Catholics working for Protestant organizations

I’m currently looking for a job and there are several organizations in the area that are faith-based.

All require that employees sign a “Statement of Faith” that basically lists some basic tenants of Christian doctrine. Some of those though are written in such a way to exclude Catholics as they almost always include some sort of Sola Scriptura reference. I was told by one organization that I could make an amendment and add something about the Magisterium, and Tradition as referenced in 2 Thessalonians 2:15.

But I am really asking about a particular organization that identifies themselves as Baptist and prefers to hire Baptists. On their application is the following:

I have to be an “active member of a local New Testament Church.” What does that mean?

I also have to “Accept the Baptist Faith and Message statement.” I could be missing something obvious but the hot topics such as Baptism, the Lord’s Supper, the Church, salvation, and the Scriptures seem to be able to be read in such a way that does not conflict with Catholic doctrine. In other words, they don’t include exclusionary terms such as “only” or “solely.” For example, it says, “Christian Baptism is the immersion of a believer in water…” which is true. It fails to include, obviously that simply pouring water over the head of one being baptized is sufficient.
Another example: “The Lord’s Supper is a symbolic act of obedience whereby members of the church, through partaking of the bread and the fruit of the vine, memorialize the death of the Redeemer and anticipate His second coming.”
This is true. The missing piece of course is mention of the Real Presence in the Eucharist.

From reading this, (again, I could be overlooking something glaringly obvious) it seems like I can “accept” this Baptist Faith and Message statement. Even though there are missing pieces, the pieces that are stated are true. I have heard Protestantism described as the skeleton of the faith as in it has the basic foundation but is missing the meat and flesh of the Truth.

Can I in good conscience work for this organization?
Does anyone have any examples or suggestions of how Catholics can successfully work for Protestant organizations or just general tips/warnings to keep in mind?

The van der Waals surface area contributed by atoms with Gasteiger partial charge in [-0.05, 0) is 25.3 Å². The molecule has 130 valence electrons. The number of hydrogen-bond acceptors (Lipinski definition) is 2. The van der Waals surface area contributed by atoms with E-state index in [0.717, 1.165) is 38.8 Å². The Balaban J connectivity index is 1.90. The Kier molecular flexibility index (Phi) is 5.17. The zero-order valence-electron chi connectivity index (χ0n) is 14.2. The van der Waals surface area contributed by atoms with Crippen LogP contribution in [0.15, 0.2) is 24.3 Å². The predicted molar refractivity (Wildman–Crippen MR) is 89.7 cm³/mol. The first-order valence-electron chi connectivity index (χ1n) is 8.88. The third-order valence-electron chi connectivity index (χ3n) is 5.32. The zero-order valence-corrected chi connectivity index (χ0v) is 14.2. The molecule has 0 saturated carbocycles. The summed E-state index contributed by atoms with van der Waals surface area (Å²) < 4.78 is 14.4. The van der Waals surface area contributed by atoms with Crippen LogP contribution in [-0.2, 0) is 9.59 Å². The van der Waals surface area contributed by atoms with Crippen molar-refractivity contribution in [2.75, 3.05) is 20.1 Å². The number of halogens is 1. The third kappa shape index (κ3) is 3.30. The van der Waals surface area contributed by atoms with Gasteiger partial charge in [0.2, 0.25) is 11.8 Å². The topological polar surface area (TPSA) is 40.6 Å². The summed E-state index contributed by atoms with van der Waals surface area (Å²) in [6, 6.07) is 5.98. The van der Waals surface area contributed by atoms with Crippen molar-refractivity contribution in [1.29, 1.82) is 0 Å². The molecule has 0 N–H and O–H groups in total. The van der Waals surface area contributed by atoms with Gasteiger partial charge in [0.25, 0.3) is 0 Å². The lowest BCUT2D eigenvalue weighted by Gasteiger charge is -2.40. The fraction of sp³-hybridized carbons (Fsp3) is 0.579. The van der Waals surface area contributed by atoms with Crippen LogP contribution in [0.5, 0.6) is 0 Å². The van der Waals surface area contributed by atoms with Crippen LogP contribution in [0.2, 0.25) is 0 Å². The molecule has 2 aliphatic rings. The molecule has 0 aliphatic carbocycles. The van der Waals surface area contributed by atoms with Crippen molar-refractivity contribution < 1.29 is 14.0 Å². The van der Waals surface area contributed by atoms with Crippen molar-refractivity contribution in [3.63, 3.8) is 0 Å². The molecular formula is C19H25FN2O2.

No you cannot sign those documents and no you should not seek to work there.

Even though they don’t include exclusionary statements?

This reminds me of how my eldest son would skirt around something I told him to do (or more often, not do"

Me: “Quit hitting your sister!”
Daughter: “Ouch!”
Me: “What did I tell you, boy!?”
Don: “You didn’t say I couldn’t kick her!”

It’s pretty obvious to me, even while having never been Baptist or Catholic, that the SBC statement of faith is at the very least implicitly at odds with Catholic faith, including but not limited to the sections you’ve highlighted.

Try this on for size: section XVIII on the Family states, “Marriage is the uniting of one man and one woman in covenant commitment for a lifetime.” Let’s assume for a minute that I’m a hyper-liberal Christian who supports same-sex marriage. What would you think if I were to say that there should be no problem with me accepting this statement since it doesn’t explicitly exclude same-sex marriages?

I would even recommend that you don’t go against your conscience or make excuses for it.

Thank you all for your replies.

I want to make clear that I am not trying to skirt by, sneak in, make excuses for, or make a square peg fit in a round hole.

On my application, and in my interview, and if I were to work there, I would make it explicitly clear that I am Roman Catholic and I believe ALL of what the Roman Catholic Church teaches and that she is the pillar and foundation of the fullness of truth. I would make no effort to conceal these beliefs.